"Having a letter like the one that he received and having the conversation that outlined the basic atrocities in circumventing the chain of command in the Department of Justice, any person of legal mind and authority knows what a big deal that is," Huckabee Sanders said.
While Comey has drawn anger from Democrats since he reopened the email investigation in the closing days of last year's campaign, they didn't buy that justification for his firing. Several Republicans joined them in raising alarms of how it could affect probes into possible coordination between Trump associates and Russia to influence the 2016 presidential election.
In one of the strongest statements by Republicans, Sen. Richard Burr of North Carolina, chairman of the Senate intelligence committee, said, "I am troubled by the timing and reasoning of Director Comey's termination."
"His dismissal further confuses an already difficult investigation by the committee," Burr said.
Schumer told Trump in a phone call he thought dumping Comey was a mistake. On Wednesday, Trump labeled the Senate minority leader "Cryin' Chuck Schumer."
Trump will now appoint a successor at the FBI, which has been investigating since late July, and who will almost certainly have an impact on how the investigation moves forward and whether the public will accept its outcome.
It was only the second firing of an FBI director in history. President Bill Clinton dismissed William Sessions amid allegations of ethical lapses in 1993.
Trump's confidence in Comey eroded over time, Huckabee Sanders said, given several missteps over years. But Trump had cheered some of Comey's decisions cited in the letter when they were made, like Comey's decision to discuss Hillary Clinton's private email server without Justice Department approval.
"The president was wearing a different hat at that time. Those circumstances certainly change when you become president," Sanders said, when asked to explain the divergent reactions.
Sanders said the president had considered firing Comey "since the day he was elected president."
She said Wednesday that the president had "lost confidence" in Comey and acted on the advice of the deputy attorney general and others.
The topic of reviewing the leadership at the FBI came up when Rosenstein and Sessions were at the White House on other business, she said. "The topic came up, they asked to speak with the president and that's how it moved forward."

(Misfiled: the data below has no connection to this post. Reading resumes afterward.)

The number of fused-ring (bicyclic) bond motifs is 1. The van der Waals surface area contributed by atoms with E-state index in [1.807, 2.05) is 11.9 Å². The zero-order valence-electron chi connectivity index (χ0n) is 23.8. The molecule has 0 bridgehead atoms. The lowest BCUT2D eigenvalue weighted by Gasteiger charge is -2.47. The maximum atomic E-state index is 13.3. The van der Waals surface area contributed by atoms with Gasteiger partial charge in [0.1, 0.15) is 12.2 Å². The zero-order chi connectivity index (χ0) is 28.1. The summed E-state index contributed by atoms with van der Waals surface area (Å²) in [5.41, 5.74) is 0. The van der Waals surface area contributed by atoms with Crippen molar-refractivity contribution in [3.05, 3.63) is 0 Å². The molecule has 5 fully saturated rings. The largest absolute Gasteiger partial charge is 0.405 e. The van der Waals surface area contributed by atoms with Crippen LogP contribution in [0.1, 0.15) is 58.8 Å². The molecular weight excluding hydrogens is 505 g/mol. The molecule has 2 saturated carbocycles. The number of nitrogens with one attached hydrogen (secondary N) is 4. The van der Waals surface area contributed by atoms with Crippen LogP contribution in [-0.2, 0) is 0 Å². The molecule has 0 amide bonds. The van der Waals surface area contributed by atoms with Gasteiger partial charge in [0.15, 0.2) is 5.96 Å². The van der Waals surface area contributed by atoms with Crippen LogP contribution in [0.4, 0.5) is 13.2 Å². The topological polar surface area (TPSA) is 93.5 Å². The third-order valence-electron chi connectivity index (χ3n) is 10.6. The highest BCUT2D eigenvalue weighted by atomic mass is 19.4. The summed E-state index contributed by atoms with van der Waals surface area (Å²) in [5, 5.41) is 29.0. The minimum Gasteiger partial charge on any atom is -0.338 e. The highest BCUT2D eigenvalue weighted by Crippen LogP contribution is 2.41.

But Feinstein, the California Democrat, told reporters: "When I talked to the President last night he said, 'The department's a mess, I asked Rosenstein and Sessions to look into it, Rosenstein sent me a memo, I accepted the recommendation to fire him.'"
Democrats compared the ouster to Nixon's decision to fire the independent special prosecutor overseeing the Watergate investigation in 1973, which prompted the resignations of the Justice Department's top two officials.
"This is Nixonian," Sen. Bob Casey, D-Pa., declared on Twitter. "Outrageous," said Oregon Sen. Ron Wyden, calling for Comey to immediately be summoned to testify to Congress about the status of the Trump-Russia investigation. Rep. Adam Schiff of California, top Democrat on the House intelligence committee, said the White House was "brazenly interfering" in the probe.
Republican Sen. John McCain of Arizona said Congress must form a special committee to investigate Russia's interference in the election.
McConnell, R-Ky., said: "Once the Senate receives a nomination, we look forward to a full, fair and timely confirmation process to fill the director position. This is a critical role that is especially important as America faces serious threats at home and abroad."
Trump, in his letter to Comey, thanked Comey for telling him three times "that I am not under investigation." The FBI has not confirmed that Comey ever made those assurances to the president. In public hearings, Comey has declined to answer when asked if Trump is under investigation, urging lawmakers not to read anything into that statement.
NBC's Asher Klein and AP writers Darlene Superville, Ken Thomas, Vivian Salama, Catherine Lucey, Sadie Gurman and Michael Balsamo contributed to this report.